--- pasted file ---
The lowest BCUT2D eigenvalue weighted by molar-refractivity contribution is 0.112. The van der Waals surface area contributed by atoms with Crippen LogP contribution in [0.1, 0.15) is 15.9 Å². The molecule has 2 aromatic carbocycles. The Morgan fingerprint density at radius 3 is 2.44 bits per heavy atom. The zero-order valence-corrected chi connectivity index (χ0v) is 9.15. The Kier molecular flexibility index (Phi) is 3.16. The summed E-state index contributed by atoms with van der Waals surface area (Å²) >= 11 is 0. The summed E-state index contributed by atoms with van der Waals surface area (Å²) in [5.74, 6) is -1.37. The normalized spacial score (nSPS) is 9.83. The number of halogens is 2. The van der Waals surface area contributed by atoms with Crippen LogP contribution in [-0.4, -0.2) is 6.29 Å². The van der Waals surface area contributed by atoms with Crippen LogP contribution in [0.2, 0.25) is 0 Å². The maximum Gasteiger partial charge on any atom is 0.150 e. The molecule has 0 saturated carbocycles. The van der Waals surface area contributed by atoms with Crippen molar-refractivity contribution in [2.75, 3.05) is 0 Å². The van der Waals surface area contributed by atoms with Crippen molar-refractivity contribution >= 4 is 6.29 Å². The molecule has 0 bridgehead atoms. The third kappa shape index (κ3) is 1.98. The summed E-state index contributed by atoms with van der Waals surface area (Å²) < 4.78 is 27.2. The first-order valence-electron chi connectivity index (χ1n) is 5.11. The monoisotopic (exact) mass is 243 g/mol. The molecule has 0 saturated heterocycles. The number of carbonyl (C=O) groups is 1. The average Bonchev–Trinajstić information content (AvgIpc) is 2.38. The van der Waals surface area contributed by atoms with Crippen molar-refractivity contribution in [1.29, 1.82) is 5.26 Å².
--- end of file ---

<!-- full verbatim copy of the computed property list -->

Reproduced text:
The lowest BCUT2D eigenvalue weighted by molar-refractivity contribution is 0.112. The van der Waals surface area contributed by atoms with Crippen LogP contribution in [0.1, 0.15) is 15.9 Å². The molecule has 2 aromatic carbocycles. The Morgan fingerprint density at radius 3 is 2.44 bits per heavy atom. The zero-order valence-corrected chi connectivity index (χ0v) is 9.15. The Kier molecular flexibility index (Phi) is 3.16. The summed E-state index contributed by atoms with van der Waals surface area (Å²) >= 11 is 0. The summed E-state index contributed by atoms with van der Waals surface area (Å²) in [5.74, 6) is -1.37. The normalized spacial score (nSPS) is 9.83. The number of halogens is 2. The van der Waals surface area contributed by atoms with Crippen LogP contribution in [-0.4, -0.2) is 6.29 Å². The van der Waals surface area contributed by atoms with Crippen LogP contribution in [0.2, 0.25) is 0 Å². The maximum Gasteiger partial charge on any atom is 0.150 e. The molecule has 0 saturated carbocycles. The van der Waals surface area contributed by atoms with Crippen molar-refractivity contribution in [2.75, 3.05) is 0 Å². The van der Waals surface area contributed by atoms with Crippen molar-refractivity contribution >= 4 is 6.29 Å². The molecule has 0 bridgehead atoms. The third kappa shape index (κ3) is 1.98. The summed E-state index contributed by atoms with van der Waals surface area (Å²) < 4.78 is 27.2. The first-order valence-electron chi connectivity index (χ1n) is 5.11. The monoisotopic (exact) mass is 243 g/mol. The molecule has 0 saturated heterocycles. The number of carbonyl (C=O) groups is 1. The average Bonchev–Trinajstić information content (AvgIpc) is 2.38. The van der Waals surface area contributed by atoms with Crippen molar-refractivity contribution in [1.29, 1.82) is 5.26 Å².